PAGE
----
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Experimentally Based Modeling of Whole Body Movement During Contact

[+] Author Affiliations
Joseph M. Munaretto, Jill L. McNitt-Gray, Henryk Flashner

University of Southern California, Los Angeles, CA

Paper No. IMECE2008-67736, pp. 371-380; 10 pages
doi:10.1115/IMECE2008-67736
From:
  • ASME 2008 International Mechanical Engineering Congress and Exposition
  • Volume 2: Biomedical and Biotechnology Engineering
  • Boston, Massachusetts, USA, October 31–November 6, 2008
  • Conference Sponsors: ASME
  • ISBN: 978-0-7918-4863-0 | eISBN: 978-0-7918-3840-2
  • Copyright © 2008 by ASME

abstract

In this paper, we investigated how the assumption of fixed segment lengths in two dimensional whole body dynamic models limits accuracy in reproducing experimental reaction forces and observed kinematics. A six segment whole body dynamic model of the musculoskeletal system was developed to simulate the measured forces and kinematic data during the contact phase of two somersaulting tasks performed by two Olympic level divers. Initial conditions and foot-surface model parameters were refined using optimization to ensure that change in whole body center of mass (CM) linear and angular momenta satisfied the impulse/momentum relationship for both dives and divers. Simulation results indicate that the assumption of fixed segment lengths increases error in prediction of the CM trajectory in the sagittal plane. Sensitivity analysis shows that a foot/surface model high in stiffness is more accurate in reproducing observed foot metatarsal displacement but is also more sensitive to the velocity of the metatarsals at contact than a less stiff foot-surface model. As a result, the assumption of a fixed foot segment length also affects the process of optimizing the initial conditions and foot-surface parameters. These findings suggest that a 2D representation of segment motion using fixed segment lengths is limited accuracy because the fixed length representation of segment kinematics does not reflect out of plane motion. Tracking the effect of error introduced by input kinematics on model performance is essential in the process of validating a 2D model of human movement during contact with the environment.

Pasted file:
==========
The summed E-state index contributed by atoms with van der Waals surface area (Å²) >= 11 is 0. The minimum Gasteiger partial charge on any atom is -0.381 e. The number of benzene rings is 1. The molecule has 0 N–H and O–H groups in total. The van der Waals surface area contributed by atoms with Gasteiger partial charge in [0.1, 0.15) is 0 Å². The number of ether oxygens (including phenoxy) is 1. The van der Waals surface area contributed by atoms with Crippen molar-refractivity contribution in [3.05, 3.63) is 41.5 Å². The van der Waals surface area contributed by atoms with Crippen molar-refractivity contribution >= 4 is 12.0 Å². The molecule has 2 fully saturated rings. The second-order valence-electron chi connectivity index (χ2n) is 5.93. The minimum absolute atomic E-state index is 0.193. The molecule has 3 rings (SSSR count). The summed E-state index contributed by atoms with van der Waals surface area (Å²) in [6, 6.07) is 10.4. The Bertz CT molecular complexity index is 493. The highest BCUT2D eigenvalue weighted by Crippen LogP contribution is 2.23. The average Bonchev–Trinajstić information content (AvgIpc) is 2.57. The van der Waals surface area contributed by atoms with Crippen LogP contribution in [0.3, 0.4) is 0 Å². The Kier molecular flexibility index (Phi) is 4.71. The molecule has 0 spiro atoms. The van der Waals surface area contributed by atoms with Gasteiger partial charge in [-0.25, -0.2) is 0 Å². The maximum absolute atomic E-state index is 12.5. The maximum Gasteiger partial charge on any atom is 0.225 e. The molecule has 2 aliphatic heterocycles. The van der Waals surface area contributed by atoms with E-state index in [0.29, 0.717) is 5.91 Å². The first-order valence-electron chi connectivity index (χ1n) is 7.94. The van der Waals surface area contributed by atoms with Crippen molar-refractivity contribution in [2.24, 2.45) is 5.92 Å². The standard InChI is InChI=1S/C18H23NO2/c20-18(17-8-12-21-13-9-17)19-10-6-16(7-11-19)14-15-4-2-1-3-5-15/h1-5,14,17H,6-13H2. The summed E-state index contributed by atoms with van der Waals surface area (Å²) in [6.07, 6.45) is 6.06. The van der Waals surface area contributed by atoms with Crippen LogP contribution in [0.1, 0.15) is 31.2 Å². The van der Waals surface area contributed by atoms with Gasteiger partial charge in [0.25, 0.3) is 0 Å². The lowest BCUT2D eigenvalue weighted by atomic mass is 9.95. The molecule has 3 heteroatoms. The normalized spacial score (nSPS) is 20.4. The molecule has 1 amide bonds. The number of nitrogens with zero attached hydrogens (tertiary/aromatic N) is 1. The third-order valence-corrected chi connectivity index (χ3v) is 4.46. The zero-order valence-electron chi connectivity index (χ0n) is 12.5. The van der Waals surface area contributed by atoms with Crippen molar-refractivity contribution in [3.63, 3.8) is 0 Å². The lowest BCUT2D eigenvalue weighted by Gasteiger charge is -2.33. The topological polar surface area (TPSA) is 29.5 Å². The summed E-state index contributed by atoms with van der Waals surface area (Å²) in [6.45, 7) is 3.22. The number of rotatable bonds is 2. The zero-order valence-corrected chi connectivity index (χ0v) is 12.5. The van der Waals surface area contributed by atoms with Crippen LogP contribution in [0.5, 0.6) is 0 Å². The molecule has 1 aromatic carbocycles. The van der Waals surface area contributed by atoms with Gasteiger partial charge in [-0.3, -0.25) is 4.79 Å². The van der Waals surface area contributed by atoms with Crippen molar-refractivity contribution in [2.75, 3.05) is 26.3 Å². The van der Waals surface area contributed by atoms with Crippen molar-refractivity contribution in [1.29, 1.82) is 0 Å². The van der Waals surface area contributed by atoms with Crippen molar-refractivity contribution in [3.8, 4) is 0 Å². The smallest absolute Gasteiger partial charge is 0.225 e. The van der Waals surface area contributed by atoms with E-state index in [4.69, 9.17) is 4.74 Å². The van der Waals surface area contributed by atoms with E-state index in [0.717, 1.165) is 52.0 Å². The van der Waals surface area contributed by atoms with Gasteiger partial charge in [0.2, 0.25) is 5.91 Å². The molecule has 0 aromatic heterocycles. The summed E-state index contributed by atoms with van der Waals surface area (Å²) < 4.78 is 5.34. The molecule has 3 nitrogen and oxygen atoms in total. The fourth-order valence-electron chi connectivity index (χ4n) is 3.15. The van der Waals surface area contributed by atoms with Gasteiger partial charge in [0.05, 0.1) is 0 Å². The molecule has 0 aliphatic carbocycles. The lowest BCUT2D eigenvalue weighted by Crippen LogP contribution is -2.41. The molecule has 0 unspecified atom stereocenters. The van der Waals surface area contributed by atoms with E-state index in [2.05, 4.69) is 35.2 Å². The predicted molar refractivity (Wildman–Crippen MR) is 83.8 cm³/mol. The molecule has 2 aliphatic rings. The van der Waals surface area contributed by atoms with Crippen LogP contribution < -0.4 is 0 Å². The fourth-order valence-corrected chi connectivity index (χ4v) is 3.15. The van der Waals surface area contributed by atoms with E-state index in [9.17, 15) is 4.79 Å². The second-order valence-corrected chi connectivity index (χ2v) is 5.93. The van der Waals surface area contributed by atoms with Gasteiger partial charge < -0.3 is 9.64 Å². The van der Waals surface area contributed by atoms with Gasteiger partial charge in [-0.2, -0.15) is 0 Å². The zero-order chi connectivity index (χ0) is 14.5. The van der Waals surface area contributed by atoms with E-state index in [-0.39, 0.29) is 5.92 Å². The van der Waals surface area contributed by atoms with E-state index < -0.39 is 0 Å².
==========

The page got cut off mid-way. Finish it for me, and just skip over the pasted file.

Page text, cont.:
Copyright © 2008 by ASME

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